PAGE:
New York is a big enough place that whatever idea you have right now, enough other people have it, too, to make any event a crowd. “There’s a South African restaurant near my house. I bet that’d be a good place to watch South Africa play Mexico in the opening game of the South African World Cup.” At 7:45 this morning an NY1 van and antenna are outside Madiba, and by 8:30 the few bar seats are taken (all the tables have been long since reserved). There game is being projected onto screens on the bar in the front room and the dining room in the back. By 10, as the World Cup kicks off, people are sardined into the bar almost too tightly to let someone through to the bathroom.
All the staff are in blue and yellow Bafana Bafana (“The Boys”) shirts, as are many of the customers. They’re hard to tell apart—everybody seems to be working this morning, and customers are pitching in to place orders, carry drinks, refill water from the jugs at the bar. One waiter repeatedly jokes to his colleagues that it’s crazier than it was for the inauguration. A few vuvzelas sound off. Someone walks by carrying a baby with a Mandela cap on. There are a gratifying number of yellow jerseys, too—South Africans and South African fans seem to outnumber general soccer fans there for the atmosphere, and maybe the cameras too (there are three or four film teams and a half-dozen still photographers, perhaps). They, the fans, sing along to the national anthem, and it’s so stirring, here they are, at a restaurant in Brooklyn, singing along with the anthem as it’s played a hemisphere away. Midway through, a youngish balding guy works his way up to the bar and asks what kinds of beer do you have.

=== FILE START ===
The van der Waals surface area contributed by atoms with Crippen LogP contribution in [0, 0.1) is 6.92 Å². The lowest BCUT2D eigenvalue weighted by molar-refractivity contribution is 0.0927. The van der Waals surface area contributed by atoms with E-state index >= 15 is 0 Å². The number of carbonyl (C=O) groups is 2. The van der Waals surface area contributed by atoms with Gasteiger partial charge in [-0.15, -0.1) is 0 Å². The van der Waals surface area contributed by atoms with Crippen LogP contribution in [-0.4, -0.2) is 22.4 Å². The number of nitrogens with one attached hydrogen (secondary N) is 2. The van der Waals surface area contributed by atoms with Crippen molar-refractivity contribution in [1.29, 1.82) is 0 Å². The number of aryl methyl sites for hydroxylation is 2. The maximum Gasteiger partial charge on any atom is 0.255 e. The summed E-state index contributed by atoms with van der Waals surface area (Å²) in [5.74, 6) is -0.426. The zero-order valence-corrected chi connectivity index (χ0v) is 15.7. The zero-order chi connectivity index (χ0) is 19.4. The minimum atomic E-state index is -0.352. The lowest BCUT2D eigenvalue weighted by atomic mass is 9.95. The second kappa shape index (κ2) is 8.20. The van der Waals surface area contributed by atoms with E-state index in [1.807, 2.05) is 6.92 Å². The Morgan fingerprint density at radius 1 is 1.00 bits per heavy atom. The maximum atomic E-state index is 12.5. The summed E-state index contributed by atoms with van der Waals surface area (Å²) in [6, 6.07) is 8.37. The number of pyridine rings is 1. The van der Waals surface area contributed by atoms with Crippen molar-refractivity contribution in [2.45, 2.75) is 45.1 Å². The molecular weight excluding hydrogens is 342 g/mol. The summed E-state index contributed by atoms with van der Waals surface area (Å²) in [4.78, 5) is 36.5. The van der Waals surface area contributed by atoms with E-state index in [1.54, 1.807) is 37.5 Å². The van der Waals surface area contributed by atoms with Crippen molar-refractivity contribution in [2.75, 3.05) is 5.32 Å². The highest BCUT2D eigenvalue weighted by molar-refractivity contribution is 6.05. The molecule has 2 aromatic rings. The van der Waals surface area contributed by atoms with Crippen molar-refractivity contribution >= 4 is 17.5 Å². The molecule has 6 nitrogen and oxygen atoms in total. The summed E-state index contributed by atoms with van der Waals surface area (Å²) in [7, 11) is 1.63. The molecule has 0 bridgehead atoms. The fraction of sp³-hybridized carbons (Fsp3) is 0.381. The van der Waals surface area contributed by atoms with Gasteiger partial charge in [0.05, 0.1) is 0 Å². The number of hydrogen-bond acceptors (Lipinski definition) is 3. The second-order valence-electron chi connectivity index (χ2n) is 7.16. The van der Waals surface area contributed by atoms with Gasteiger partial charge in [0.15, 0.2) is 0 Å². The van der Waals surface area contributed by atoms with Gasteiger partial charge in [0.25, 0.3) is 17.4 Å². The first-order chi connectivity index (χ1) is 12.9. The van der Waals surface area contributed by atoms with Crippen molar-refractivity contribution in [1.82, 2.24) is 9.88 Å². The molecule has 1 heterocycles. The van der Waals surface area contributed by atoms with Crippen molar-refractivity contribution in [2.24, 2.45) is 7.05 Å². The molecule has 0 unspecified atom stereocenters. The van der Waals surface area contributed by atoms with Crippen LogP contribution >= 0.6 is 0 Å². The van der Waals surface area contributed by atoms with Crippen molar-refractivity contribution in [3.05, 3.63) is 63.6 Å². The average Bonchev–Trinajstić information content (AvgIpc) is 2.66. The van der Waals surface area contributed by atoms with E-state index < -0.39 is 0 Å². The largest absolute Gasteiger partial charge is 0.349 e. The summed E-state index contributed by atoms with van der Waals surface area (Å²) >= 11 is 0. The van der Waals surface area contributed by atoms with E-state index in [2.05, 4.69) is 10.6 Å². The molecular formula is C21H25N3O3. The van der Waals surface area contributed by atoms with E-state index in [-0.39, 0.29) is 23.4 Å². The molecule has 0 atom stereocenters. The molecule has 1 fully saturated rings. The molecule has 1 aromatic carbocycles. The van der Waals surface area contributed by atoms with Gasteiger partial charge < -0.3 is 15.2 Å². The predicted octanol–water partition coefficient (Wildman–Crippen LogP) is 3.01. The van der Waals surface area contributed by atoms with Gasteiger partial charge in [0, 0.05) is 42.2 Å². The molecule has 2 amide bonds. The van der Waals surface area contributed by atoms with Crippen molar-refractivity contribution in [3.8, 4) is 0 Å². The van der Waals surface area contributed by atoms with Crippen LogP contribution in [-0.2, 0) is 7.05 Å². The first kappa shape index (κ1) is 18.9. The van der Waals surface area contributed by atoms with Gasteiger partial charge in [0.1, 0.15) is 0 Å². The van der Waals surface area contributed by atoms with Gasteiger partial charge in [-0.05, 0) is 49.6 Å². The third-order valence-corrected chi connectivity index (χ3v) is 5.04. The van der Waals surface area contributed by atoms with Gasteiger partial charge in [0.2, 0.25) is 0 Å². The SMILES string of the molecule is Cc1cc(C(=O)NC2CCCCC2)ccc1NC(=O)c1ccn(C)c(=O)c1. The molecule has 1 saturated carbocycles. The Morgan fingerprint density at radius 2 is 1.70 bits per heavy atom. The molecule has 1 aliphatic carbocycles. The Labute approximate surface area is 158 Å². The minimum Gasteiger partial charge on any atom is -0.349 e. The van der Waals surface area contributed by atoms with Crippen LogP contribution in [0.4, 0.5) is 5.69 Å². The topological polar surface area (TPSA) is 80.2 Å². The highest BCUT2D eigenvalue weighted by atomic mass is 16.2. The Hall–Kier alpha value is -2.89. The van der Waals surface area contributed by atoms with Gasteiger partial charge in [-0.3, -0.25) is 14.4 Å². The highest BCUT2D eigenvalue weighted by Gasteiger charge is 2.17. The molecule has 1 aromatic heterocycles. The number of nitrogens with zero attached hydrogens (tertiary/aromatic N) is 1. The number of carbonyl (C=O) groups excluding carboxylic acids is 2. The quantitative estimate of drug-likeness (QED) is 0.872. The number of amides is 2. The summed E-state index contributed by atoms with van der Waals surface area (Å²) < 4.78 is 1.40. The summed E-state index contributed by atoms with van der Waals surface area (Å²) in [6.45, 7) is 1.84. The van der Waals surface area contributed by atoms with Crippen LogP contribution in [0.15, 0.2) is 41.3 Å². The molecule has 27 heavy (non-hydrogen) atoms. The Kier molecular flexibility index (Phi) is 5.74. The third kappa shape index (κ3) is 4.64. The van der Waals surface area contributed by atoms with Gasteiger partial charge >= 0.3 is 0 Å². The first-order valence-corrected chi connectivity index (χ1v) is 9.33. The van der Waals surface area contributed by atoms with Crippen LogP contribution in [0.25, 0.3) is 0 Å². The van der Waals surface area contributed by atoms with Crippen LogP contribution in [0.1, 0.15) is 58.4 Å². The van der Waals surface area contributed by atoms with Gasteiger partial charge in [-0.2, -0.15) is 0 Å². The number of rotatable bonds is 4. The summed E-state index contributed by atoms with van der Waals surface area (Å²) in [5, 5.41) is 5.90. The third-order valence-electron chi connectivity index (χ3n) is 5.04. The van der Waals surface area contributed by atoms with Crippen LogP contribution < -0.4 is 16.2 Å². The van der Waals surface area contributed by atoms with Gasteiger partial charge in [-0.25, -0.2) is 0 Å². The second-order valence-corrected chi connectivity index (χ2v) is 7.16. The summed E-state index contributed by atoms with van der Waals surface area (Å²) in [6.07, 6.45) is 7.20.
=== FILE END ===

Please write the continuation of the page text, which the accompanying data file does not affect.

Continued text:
The Jabulani is sailing on the players and the host team, especially, seems to be nervy early on; the fans are on edge and the taps are kicked out early. (Heineken bottles are finished in the second half.) Covering an event like this you really want to describe a unique experience, not just nut-graf yup-we-got-the-shot cliches of joy and togetherness—but then you see a white and a black South African wrapped in the same flag and singing for the boys, and you wonder what’s so bad about cliches anyway.
When, in the second half, Siphiwe Tshabalala scores—and it’s a beautiful goal, a tight pass and a screaming finish, the ball wedged so perfectly between crossbar, post and side netting that you think for a minute it might just hang there—everyone throws their arms up and shouts, and the room is suddenly blindingly bright. (It’s all the cameras, taking pictures of the celebration.)
A few minutes later, Mexico ties it as the South Africa defense, not unlike the fans since the goal, suffers a lull in concentration. We’re all rapt, and a bit incredulous, when South Africa hits the post on a 90th-minute breakaway. When the game ends, though, the fans in yellow jerseys file out singing and dancing a little, dutifully captured by the camera crews on the sidewalk.